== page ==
Personality Psychology and Economics
NBER Working Paper No. 16822
---- Acknowledgements -----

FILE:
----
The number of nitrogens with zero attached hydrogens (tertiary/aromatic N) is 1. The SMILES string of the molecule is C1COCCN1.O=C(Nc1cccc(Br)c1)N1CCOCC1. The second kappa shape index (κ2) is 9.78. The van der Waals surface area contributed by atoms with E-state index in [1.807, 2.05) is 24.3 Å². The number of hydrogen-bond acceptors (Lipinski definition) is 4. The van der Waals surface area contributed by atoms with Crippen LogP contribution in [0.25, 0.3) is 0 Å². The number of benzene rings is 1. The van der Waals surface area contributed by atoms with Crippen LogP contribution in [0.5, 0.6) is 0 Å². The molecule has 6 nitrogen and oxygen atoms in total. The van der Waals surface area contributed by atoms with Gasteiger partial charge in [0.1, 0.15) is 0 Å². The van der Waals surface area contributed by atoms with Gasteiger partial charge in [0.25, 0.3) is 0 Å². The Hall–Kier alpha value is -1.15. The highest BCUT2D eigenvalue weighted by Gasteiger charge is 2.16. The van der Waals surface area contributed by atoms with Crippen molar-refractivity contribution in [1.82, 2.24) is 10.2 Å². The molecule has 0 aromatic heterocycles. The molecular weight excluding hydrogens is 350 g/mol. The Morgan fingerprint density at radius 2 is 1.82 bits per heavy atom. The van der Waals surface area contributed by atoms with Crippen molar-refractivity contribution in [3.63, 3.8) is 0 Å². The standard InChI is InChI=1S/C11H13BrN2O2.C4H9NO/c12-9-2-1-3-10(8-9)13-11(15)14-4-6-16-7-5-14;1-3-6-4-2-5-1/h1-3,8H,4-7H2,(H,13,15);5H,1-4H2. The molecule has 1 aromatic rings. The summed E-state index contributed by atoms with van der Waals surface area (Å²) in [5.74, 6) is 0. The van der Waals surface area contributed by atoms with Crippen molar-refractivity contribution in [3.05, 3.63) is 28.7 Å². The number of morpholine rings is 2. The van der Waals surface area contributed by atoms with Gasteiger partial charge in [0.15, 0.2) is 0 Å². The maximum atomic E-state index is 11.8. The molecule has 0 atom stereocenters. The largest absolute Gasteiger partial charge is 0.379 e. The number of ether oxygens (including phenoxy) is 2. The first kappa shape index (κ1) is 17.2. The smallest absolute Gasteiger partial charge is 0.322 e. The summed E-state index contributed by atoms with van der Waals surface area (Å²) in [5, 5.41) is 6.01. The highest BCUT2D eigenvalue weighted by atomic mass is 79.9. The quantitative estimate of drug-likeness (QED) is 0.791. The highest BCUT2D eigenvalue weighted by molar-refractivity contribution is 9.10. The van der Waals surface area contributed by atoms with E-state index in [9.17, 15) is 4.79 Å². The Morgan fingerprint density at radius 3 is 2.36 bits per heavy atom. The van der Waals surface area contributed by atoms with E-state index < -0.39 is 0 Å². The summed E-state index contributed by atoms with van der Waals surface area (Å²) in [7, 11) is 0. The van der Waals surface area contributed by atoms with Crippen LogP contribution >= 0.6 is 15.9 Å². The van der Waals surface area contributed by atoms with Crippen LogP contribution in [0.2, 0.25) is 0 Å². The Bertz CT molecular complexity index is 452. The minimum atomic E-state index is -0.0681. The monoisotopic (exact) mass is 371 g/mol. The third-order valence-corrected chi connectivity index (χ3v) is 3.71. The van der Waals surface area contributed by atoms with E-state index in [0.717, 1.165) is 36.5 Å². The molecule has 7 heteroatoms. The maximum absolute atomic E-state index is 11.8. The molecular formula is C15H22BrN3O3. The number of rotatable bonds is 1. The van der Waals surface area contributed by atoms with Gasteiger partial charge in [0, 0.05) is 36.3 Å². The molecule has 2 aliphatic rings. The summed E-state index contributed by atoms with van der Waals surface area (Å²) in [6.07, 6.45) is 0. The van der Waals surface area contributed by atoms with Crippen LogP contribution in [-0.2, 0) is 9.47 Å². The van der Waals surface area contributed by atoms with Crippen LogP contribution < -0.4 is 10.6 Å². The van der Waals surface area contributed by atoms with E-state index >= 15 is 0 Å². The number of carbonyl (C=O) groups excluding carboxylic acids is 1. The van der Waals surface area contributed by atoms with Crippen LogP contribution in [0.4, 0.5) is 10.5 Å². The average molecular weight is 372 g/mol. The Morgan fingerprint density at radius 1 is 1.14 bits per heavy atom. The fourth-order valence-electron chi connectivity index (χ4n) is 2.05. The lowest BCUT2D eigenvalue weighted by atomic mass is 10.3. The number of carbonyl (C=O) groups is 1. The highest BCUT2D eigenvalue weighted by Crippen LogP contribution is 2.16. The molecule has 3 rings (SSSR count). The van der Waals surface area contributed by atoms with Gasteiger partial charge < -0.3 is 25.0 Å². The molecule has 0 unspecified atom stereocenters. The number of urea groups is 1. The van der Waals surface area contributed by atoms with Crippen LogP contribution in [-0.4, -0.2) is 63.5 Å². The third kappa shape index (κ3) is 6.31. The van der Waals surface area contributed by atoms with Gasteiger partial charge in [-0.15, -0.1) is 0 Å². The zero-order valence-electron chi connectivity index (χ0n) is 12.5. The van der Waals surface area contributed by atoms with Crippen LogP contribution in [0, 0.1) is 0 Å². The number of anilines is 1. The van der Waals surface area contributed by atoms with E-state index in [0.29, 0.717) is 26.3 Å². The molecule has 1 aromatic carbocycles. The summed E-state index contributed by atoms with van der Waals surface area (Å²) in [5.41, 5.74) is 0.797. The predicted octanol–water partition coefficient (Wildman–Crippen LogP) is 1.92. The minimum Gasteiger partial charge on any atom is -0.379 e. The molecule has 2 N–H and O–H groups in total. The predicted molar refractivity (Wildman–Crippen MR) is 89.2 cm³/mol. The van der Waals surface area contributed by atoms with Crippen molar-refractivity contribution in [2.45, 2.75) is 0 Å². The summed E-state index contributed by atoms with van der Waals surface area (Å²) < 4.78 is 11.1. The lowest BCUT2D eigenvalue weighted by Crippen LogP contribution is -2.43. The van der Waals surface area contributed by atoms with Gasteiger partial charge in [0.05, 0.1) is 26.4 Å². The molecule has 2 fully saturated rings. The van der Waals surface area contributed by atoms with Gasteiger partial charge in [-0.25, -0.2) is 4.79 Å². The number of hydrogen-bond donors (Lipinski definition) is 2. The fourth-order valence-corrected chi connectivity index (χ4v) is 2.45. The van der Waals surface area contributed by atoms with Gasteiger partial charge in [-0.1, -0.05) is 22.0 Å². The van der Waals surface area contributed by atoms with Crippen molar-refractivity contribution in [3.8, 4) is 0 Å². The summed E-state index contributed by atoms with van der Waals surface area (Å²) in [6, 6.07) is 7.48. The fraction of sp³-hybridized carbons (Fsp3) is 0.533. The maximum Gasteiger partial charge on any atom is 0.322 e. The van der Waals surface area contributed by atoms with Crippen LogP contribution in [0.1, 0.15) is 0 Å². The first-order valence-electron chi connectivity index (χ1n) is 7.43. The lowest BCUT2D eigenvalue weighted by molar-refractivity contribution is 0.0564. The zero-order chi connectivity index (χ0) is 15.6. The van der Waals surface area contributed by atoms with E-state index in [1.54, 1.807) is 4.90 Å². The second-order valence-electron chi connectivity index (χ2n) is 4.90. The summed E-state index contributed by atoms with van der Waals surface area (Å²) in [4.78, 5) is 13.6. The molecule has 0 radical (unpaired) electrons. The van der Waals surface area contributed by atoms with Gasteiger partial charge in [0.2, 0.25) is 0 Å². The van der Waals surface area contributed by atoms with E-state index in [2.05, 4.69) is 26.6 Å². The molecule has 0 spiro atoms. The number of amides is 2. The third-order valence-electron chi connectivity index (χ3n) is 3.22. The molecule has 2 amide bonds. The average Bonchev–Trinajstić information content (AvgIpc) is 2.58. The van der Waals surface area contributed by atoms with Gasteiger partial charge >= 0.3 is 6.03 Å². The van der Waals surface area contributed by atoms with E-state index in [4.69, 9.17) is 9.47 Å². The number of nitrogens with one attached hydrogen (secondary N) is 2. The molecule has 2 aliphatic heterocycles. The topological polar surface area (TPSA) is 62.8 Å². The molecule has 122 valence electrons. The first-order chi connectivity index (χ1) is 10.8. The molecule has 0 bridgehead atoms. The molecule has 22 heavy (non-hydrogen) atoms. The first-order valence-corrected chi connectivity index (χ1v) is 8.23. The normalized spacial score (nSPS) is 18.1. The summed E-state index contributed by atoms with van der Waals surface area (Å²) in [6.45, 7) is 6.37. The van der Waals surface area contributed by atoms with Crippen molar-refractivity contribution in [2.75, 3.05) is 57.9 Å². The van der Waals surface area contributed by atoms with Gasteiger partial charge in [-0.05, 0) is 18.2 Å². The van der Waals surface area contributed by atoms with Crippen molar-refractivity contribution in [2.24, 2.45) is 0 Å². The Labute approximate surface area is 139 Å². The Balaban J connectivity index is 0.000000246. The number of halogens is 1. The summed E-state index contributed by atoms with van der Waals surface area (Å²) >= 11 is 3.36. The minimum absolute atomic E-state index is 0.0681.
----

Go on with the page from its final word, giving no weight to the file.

This research was supported by grants from NIH R01-HD054702, R01-HD065072, and K01-AG033182; the University of Chicago; The Institute for New Economic Thinking (INET); A New Science of Virtues: A Project of the University of Chicago; the American Bar Foundation; a conference series from the Spencer Foundation; the JB & MK Pritzker Family Foundation; the Buffett Early Childhood Fund; and the Geary Institute, University College Dublin, Ireland. The opinions expressed in this report are those of the authors and do not necessarily reflect the views of any of the funders. Amanda Agan and Pietro Biroli are major contributors to this essay through their surveys of the effect of personality on crime (presented in Web Appendix A7.B) and health (presented in Web Appendix A7.A), respectively. We are grateful to Pia Pinger for her analyses of the German Socio-Economic Panel (GSOEP) survey data. We have benefited from comments received from Amanda Agan, Dan Benjamin, Pietro Biroli, Dan Black, Daniel Cervone, Deborah Cobb-Clark, Flavio Cunha, Kathleen Danna, Thomas Dohmen, Steven Durlauf, Joel Han, Moshe Hoffman, John Eric Humphries, Miriam Gensowski, Bob Krueger, Jongwook Lee, Xiliang Lin, Dan McAdams, Terrance Oey, Lawrence Pervin, Pia Pinger, Armin Rick, Brent Roberts, Molly Schnell, Bas ter Weel, and Willem van Vliet. We also benefited from a workshop at the University of Illinois, Department of Psychology, on an early draft of this paper and presentations of portions of this paper at the Spencer/INET workshop at the University of Chicago, December 10-11, 2010. The views expressed herein are those of the authors and do not necessarily reflect the views of the National Bureau of Economic Research.